Monday, December 22, 2008

Epi Info™ and Mesh4x Prototype Demonstration with US CDC

On Thursday, December 18th, 2008, we gave a joint theater-style demonstration of synchronizing Epi Info™ Data using Mesh4x with the Division of Integrated Surveillance Systems and Services (NCPHI/DISSS) at US CDC.

[The Epi Info™ team: David Nitschke (lead) (left), Roger Mir (middle) and Mark Berndt (right). According to our imaginary scenario (where we extended the sample Oswego outbreak from 1940), David is the NY State epidemiologist, Roger is the Oneida county Medical Officer, and Mark is the CDC epidemiologist]

Here is a presentation and script scenario which walks you through the scenario step-by-step. You can download the latest Mesh4x tool from here, which also includes the sample data. [If you do not already have a copy of Epi Info™, you can download it from here]

Oswego in the Cloud: Scenario Script
View more documents from Taha Kass-Hout.

During this proof-of-concept, we showed the utility of a Mesh4x tool for synchronizing Epi Info™ data over the cloud (web) and SMS (Please see my previous blog in which I introduced this effort: "Empowering Epidemiologists to Share Information, Anytime, Anywhere: Epi Info™ and Mesh4x"). Epi Info™ is now available as an Open Source project (Please see Official US CDC MMWR release notice and the most recent Government Health IT article: CDC takes its epidemiological software open source).

[The Epi Info™ ─ Mesh4x Synchronization Tool]

[Synchronization over over the Amazon EC2/S3 cloud (State’s available online data in the scenario)]

The Synchronization over SMS using cell phones provides great potential for sharing data among field epidemiologists conducting investigations in areas with limited resources and infrastructure, especially in austere conditions (e.g., during or after disasters).

[Synchronization over SMS]

As part of the scenario, we showed how to share maps across various investigators (in the scenario Oneida county and the neighboring counties). This is especially true as the epidemiologic investigation in underway, that data is shared in aggregate forms; such as a map with a few pins, before further collaboration. During the demonstration, we used Google Earth as the viualization tool to show the various cases (Ill) and no cases are distributed across space (accurately geocodesd) and time (through a time slider). We integrated Google geocoder with the Mesh4x tool to automatically geocode the sample physical addresses and we provided means in the Mesh4x tool to automatically generate and synchronize the maps across the various counties.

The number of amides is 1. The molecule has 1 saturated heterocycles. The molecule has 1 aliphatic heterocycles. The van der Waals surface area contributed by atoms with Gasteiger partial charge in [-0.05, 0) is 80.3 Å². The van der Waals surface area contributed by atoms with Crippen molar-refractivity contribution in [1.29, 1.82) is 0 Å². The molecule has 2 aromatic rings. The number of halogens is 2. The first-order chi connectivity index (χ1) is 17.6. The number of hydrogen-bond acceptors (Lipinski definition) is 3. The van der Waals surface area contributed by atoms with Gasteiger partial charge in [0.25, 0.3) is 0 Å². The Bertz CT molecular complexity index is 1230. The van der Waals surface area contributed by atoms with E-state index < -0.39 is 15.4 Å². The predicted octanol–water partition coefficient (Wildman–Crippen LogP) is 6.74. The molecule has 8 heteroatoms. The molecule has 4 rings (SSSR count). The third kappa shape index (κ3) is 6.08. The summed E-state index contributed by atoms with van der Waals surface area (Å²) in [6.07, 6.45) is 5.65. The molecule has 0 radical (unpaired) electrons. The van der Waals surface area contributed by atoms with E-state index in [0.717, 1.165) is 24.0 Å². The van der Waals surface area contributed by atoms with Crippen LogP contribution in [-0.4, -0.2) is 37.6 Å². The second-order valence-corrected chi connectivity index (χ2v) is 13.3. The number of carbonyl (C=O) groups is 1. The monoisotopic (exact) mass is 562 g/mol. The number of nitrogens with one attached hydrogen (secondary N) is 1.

Here I show the maps before synchronization of data (one map for Oneida county (highlighted in pink) on the left and the rest of the counties on the right). After the synchronization was completed, both maps were identical as the counties now have similar data.

After the demonstration, we identified with US CDC a high priority list for next steps, including:
  1. Preview/Accept/Reject or "Undo" & Conflict Resolution
  2. Schema/view update and propagation
  3. Mesh-based authentication & authorization
  4. Specify multiple tables to sync
  5. SMS-to-cloud and back
  6. Client to define mesh, feeds, mappings
  7. Privacy & Signatures
[Brainstorming priorities with the Epi Info™ team (from left to right): Roger, Mark and David. Ed facilitated the discussion as you see him going through the projected list]

DISSS is currently seeking a project to continue development of this functionality pending the availability of resources. I'll keep you posted!

We are very grateful for the time and expertise US CDC offered us during this exercise and we wish to further enhance our tools and platform as a result of this effort. I want to personally thank the Epi Info™ team: David Nitschke (lead), Roger Mir and Mark Berndt, and US CDC National Center for Public Health Informatics (or NCPHI) leadership team: Dr. Leslie (Les) Lenert (Director) and Enrique Nieves (DISSS Division Director (Acting)).

[The NCPHI leadership team: Les (left) and Enrique (right)]

I also want to acknowledge my colleagues at InSTEDD who worked really hard over the past six weeks to put this together and to see it succeed, including work done at very early odd morning hours: Juan Marcelo Tondato, Daniel Cazzulino, Pablo M. Cibraro, and Eduardo (Ed) Jezierski.

Finally, on Behalf of InSTEDDers, I want to wish you Happy Holidays and a Happy New Year!

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